Risk management is an essential part of good management practice. It is often part of financial management, and separately also part of quality management. Risk is always an element of uncertainty (opportunity or threat), and risks are an inevitable part of doing business.
Enterprise Risk Management (ERM) is the process of systematically identifying and addressing potential events that pose a risk to the achievement of strategic objectives or the potential for competitive advantage. Risk management is an integral part of the management of any organisation and must be embedded in the ongoing operations of the business.
A good level of risk management in companies inspires confidence, especially among financiers and other key stakeholders.
A good level of risk management in companies inspires confidence, especially among financiers and other key stakeholders. The shortcomings of risk management are obvious – inadequate risk management is neither comprehensive nor systematic and is often ineffective. Often companies may have several different risk management practices in different areas and therefore it can be difficult to get a complete picture.
The problem is that companies rarely have comprehensive risk management solutions in place. Often, solutions are only used to manage specific risks, such as quality management, IT security or training. However, risk management must also cover all supply chains and internal processes within companies.
EU-level CSR regulation aims to promote respect for human rights and the transition towards a carbon-neutral economy.
Proposals for corporate responsibility legislation (Corporate Sustainability Reporting Directive (CSRD) & Corporate Sustainability Due Diligence Directive (CSDD)) require a comprehensive assessment of risks from a sustainability perspective and impact assessments. For example, in February 2022, the European Commission adopted a proposal for a Directive aimed at respecting human rights, enhancing environmental protection, creating a level playing field for companies operating in the Union and avoiding fragmentation of the regulatory field. The reason for the regulation is that, according to the Commission, voluntary action by companies has not led to sufficient improvements in their adverse human rights and environmental impacts. EU-level CSR regulation aims to promote respect for human rights and the transition towards a carbon-neutral economy.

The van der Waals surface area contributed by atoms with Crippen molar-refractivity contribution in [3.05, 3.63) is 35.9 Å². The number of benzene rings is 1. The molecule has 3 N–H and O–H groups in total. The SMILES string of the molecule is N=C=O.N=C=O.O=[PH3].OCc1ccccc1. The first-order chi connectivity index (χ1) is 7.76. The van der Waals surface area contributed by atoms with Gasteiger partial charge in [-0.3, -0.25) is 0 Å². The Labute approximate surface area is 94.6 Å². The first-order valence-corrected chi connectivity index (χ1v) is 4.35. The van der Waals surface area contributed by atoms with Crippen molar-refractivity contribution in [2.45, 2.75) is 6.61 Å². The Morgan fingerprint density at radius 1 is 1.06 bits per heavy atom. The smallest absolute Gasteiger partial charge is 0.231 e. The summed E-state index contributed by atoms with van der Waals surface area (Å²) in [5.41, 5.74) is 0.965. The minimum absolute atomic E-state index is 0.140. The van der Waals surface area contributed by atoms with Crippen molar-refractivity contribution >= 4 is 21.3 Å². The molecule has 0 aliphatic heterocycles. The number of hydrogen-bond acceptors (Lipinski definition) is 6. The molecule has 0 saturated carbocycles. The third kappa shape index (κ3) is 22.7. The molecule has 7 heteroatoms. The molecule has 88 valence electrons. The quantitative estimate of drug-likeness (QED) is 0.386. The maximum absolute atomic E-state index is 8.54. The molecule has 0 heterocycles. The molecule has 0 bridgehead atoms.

When the directives enter into force, they will apply to medium and large companies. However, it is expected that with them, requirements will trickle down the supply chain to smaller companies.
Businesses are required to include due diligence in their policies and to communicate publicly on the issue. In addition, companies should identify actual and potential adverse impacts and mitigate and prevent them. In practice, this means having an action plan to prevent harm and a corrective plan to stop it – including; timelines, indicators and stakeholder consultation.
The risk management of the new regulatory framework is similar in nature to the traditional risk models of quality management at the top level and thus building a new, separate risk management framework on top of the others is unlikely to be a very workable model.
NordCheck’s risk management is well suited to different areas and functions. Excel may work for the initial stages of the risk management process, but if you want to implement a risk management plan that works in the long term, Excel’s shortcomings will quickly become apparent. Developing a company’s risk management process needs to be supported by an appropriate tool that makes it easy to analyse and map risks, especially as accountability regulation will make it more and more demanding in the future.